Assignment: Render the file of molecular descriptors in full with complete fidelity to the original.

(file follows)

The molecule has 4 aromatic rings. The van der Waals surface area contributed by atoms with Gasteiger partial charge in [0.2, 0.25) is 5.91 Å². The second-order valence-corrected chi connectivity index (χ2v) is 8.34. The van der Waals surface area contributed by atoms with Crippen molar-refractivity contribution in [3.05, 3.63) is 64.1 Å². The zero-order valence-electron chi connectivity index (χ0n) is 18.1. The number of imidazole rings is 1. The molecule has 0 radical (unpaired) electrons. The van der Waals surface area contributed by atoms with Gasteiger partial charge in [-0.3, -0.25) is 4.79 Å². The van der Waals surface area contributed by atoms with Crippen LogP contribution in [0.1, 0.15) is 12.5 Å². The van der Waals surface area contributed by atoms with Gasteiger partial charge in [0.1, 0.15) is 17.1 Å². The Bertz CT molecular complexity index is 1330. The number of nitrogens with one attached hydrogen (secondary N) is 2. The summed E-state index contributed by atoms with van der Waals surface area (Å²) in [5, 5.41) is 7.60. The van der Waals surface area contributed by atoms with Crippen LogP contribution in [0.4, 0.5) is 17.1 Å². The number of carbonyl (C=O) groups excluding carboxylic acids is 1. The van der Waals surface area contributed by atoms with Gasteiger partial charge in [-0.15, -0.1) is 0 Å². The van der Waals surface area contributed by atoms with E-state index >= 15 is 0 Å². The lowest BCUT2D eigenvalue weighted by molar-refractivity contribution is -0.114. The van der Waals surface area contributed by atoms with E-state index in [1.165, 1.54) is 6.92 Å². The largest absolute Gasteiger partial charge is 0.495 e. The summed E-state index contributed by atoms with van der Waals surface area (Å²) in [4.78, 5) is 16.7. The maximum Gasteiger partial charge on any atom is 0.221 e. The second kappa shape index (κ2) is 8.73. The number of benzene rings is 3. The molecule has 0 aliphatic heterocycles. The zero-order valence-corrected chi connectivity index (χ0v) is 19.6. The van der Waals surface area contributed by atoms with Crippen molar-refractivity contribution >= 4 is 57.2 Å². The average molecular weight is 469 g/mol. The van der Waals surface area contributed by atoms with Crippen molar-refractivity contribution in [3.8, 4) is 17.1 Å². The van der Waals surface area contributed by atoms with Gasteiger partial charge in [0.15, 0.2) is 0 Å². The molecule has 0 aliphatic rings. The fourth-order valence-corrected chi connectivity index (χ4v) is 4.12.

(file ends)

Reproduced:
The molecule has 4 aromatic rings. The van der Waals surface area contributed by atoms with Gasteiger partial charge in [0.2, 0.25) is 5.91 Å². The second-order valence-corrected chi connectivity index (χ2v) is 8.34. The van der Waals surface area contributed by atoms with Crippen molar-refractivity contribution in [3.05, 3.63) is 64.1 Å². The zero-order valence-electron chi connectivity index (χ0n) is 18.1. The number of imidazole rings is 1. The molecule has 0 radical (unpaired) electrons. The van der Waals surface area contributed by atoms with Gasteiger partial charge in [-0.3, -0.25) is 4.79 Å². The van der Waals surface area contributed by atoms with Crippen LogP contribution in [0.1, 0.15) is 12.5 Å². The van der Waals surface area contributed by atoms with Gasteiger partial charge in [0.1, 0.15) is 17.1 Å². The Bertz CT molecular complexity index is 1330. The number of nitrogens with one attached hydrogen (secondary N) is 2. The summed E-state index contributed by atoms with van der Waals surface area (Å²) in [5, 5.41) is 7.60. The van der Waals surface area contributed by atoms with Crippen LogP contribution in [0.4, 0.5) is 17.1 Å². The number of carbonyl (C=O) groups excluding carboxylic acids is 1. The van der Waals surface area contributed by atoms with Gasteiger partial charge in [-0.15, -0.1) is 0 Å². The van der Waals surface area contributed by atoms with E-state index >= 15 is 0 Å². The lowest BCUT2D eigenvalue weighted by molar-refractivity contribution is -0.114. The van der Waals surface area contributed by atoms with E-state index in [1.165, 1.54) is 6.92 Å². The largest absolute Gasteiger partial charge is 0.495 e. The summed E-state index contributed by atoms with van der Waals surface area (Å²) in [4.78, 5) is 16.7. The maximum Gasteiger partial charge on any atom is 0.221 e. The second kappa shape index (κ2) is 8.73. The number of benzene rings is 3. The molecule has 0 aliphatic heterocycles. The zero-order valence-corrected chi connectivity index (χ0v) is 19.6. The van der Waals surface area contributed by atoms with Crippen molar-refractivity contribution >= 4 is 57.2 Å². The average molecular weight is 469 g/mol. The van der Waals surface area contributed by atoms with Crippen molar-refractivity contribution in [3.8, 4) is 17.1 Å². The van der Waals surface area contributed by atoms with Gasteiger partial charge in [0.15, 0.2) is 0 Å². The molecule has 0 aliphatic rings. The fourth-order valence-corrected chi connectivity index (χ4v) is 4.12.